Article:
With Nationalism Comes Responsibility

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Alexander Carlin is a participant in the Qatar Fellowship sponsored by the National Council on US Arab Relations, and recently completed a study visit to Qatar in conjunction with their US Embassy, in order to meet civil society leaders and members of the Qatari government. 

From King Louis XIV of France’s bid to solidify power, to the young United States’ attempts to bring together a confederation of states, to the fascist exploitation of post-WWI frustrations, nationalism has been, for better or worse,  a critical tool to which states have turned.

Nationalism is a debated topic, with many conflicting definitions, emphasises, and nuances. The definition put forth by the American Encyclopedia, stating, “Loyalty and attachment to a national unity are more significant than any other attachment in the question of nationalism. Other characteristics of nationalism are pride in the achievements of one’s nation, a deep belief in the distinction of one’s nation and even its superiority over other nations,” is the most apt of a describer what a state hopes to develop with nationalistic policies.

In the modern era, there is a very visible example of a country making a concerted drive to form nationalism: Qatar. This systematic forging of the nationalistic construct is primarily reflected in three policy strategies enshrined and actively being undertaken by the Qatari administration. These policies can be termed the Internal, Showmanship, and External planks, and each will be expanded upon within the column over the coming weeks.

The most tangible of the planks, the internal plank, is primarily composed of the large scale building works that have, in a few short years, transformed the landscape of Qatar. This is most present in Doha, where the skyline has dramatically changed from an isolated and disjointed view from across the banks of the Persian Gulf to a utopian-esq array of shining silver structures.

Yet, the vast majority of these buildings are government entities. This suggests that progress is being done for progress’s sake, and not due to a sudden influx of business or tourism that would necessitate such infrastructure. In fact, the number of foreign visitors in Qatar is relatively low, totalling close to two and a half million persons in 2012 compared to Saudi Arabia, its neighbor who averaged fourteen and a quarter million visitors in the same year.[1]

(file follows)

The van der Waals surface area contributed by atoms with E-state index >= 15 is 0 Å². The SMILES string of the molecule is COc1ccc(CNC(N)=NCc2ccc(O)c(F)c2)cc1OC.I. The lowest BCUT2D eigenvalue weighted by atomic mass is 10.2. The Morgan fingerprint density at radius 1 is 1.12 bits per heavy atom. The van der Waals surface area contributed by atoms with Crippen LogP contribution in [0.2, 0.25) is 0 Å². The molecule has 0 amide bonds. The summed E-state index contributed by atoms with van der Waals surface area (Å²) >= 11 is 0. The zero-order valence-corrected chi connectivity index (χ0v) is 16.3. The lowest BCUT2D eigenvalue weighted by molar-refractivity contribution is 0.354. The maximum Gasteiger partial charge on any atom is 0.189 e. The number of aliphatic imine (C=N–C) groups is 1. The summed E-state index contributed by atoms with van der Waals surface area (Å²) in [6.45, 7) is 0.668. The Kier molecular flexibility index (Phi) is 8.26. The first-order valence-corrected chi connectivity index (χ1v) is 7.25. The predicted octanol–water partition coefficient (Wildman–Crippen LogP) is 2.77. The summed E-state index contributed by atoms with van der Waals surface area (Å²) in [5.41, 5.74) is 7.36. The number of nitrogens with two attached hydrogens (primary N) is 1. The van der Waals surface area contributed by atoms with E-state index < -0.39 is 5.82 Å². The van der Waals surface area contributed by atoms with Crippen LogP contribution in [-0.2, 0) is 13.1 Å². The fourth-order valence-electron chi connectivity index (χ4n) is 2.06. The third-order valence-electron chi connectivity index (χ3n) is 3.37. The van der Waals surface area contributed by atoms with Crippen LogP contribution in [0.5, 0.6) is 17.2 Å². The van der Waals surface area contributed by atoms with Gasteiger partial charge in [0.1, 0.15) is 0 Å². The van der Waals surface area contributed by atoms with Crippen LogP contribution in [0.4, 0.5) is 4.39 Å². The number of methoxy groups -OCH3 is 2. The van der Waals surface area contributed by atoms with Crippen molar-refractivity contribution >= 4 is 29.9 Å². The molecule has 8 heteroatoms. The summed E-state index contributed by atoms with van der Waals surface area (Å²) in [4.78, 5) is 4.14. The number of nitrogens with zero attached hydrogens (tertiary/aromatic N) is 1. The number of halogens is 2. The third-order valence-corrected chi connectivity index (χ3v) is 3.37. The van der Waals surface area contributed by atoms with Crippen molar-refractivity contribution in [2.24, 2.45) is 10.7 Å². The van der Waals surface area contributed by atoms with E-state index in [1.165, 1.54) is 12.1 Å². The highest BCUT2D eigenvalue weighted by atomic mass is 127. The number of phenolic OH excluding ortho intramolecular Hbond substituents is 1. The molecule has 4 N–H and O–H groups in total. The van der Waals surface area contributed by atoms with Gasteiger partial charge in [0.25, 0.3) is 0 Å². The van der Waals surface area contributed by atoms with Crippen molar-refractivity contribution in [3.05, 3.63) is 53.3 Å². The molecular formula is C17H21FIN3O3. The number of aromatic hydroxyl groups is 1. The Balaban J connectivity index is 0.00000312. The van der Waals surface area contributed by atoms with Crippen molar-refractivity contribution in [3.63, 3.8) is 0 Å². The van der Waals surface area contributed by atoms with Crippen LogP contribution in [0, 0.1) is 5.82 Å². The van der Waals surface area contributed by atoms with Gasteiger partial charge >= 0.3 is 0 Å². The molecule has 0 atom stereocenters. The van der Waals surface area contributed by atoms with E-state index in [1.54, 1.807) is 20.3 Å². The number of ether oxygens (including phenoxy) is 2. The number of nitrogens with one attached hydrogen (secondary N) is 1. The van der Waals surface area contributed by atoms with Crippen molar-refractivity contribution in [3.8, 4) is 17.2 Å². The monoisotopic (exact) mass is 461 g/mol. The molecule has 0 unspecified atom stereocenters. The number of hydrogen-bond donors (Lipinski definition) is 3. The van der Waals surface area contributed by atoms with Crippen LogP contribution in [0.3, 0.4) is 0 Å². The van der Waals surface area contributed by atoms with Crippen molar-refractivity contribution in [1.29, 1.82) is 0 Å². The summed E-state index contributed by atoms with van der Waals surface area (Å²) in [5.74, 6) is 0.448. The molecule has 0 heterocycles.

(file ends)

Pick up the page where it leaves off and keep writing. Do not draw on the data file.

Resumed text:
The country has seen, however, an increase in tourism largely due to the success of Qatar Airways. The airline has made a major push to become the dominant airline in the Middle East and concurrently establish Doha as the central terminal for travel throughout the region, with plans to attract up to 7.4 million visitors by 2030.[2] In May of 2014, Qatar Air became exclusively government run, abandoning the private-public partnership that had previously governed the airline.[3] Qatar Air also consistently ranks among the greatest airlines in the world and was recognized as the best airline in 2011.[4] If Qatar Airways rings a bell, you most likely know it from its prominent sponsorship of the Spanish soccer team FC Barcelona, which boasts stars such as Lionel Messi and Neymar. Each of these cases further exemplify how detail oriented the country is in establishing its on a global platform through what are, for all intents and purposes, nationalistic marketing plans. The more the name “Qatar” is known, advertised, and branded, the better the campaign to promote domestic pride in Qatar is achieved.

While creating its own brand, however, Qatar does not hesitate to capitalize on the reputations of hallowed institutions to further its people’s clout and prowess. Education City, a reality unlike any other place in the world, was founded to provide the best possible education for those who could attend. It was founded by the Qatar Foundation and was the grand plan of Mozah bint Nasser Al Missend. Featured in Forbes Magazine as the 74th of its most powerful women in 2010, Sheikha Mozah is also the wife of the former Emir, Sheik Hamad bin Khalifa Al Thani.[5] The principle behind Education City was that it was to be created in such a manner that it is to take the best from each institution it invites in, and to then create satellites of these schools that are hyper-focused in the programs in which the schools excel. Since its founding, Education City has been highly successful in its recruitment of schools. Georgetown has established a school of foreign service, Northwestern a school of journalism and communication, and Cornell a medical college, to name a few.

From these points, the first plank can be dubbed the “internal plank,” as each of the policy changes relates to domestic interests. Through funding infrastructure projects, pushing to become the dominant regional airline and expand tourist travel, and reforming education, the Qatari government’s implementations have been and will likely continue to be successful.

To conclude I will leave you with this: The idea to write about Qatar’s push for nationalism came to me while I was in Doha. While in Doha, I saw signs time after time in front of ongoing construction projects that said “Qatar Deserves Best.” A wonderfully nationalist slogan.

References:

[1] http://databank.worldbank.org/data/views/reports/tableview.aspx#

[2] http://dohanews.co/qatar-aims-to-attract-7-4-million-annual-visitors-by-2030/

[3] http://in.reuters.com/article/2014/05/05/qatar-airlines-idINKBN0DL0JM20140505

[4] http://www.eturbonews.com/27194/qatar-airways-named-best-airline-international-travel

[5] http://www.forbes.com/lists/2010/11/power-women_2010.html

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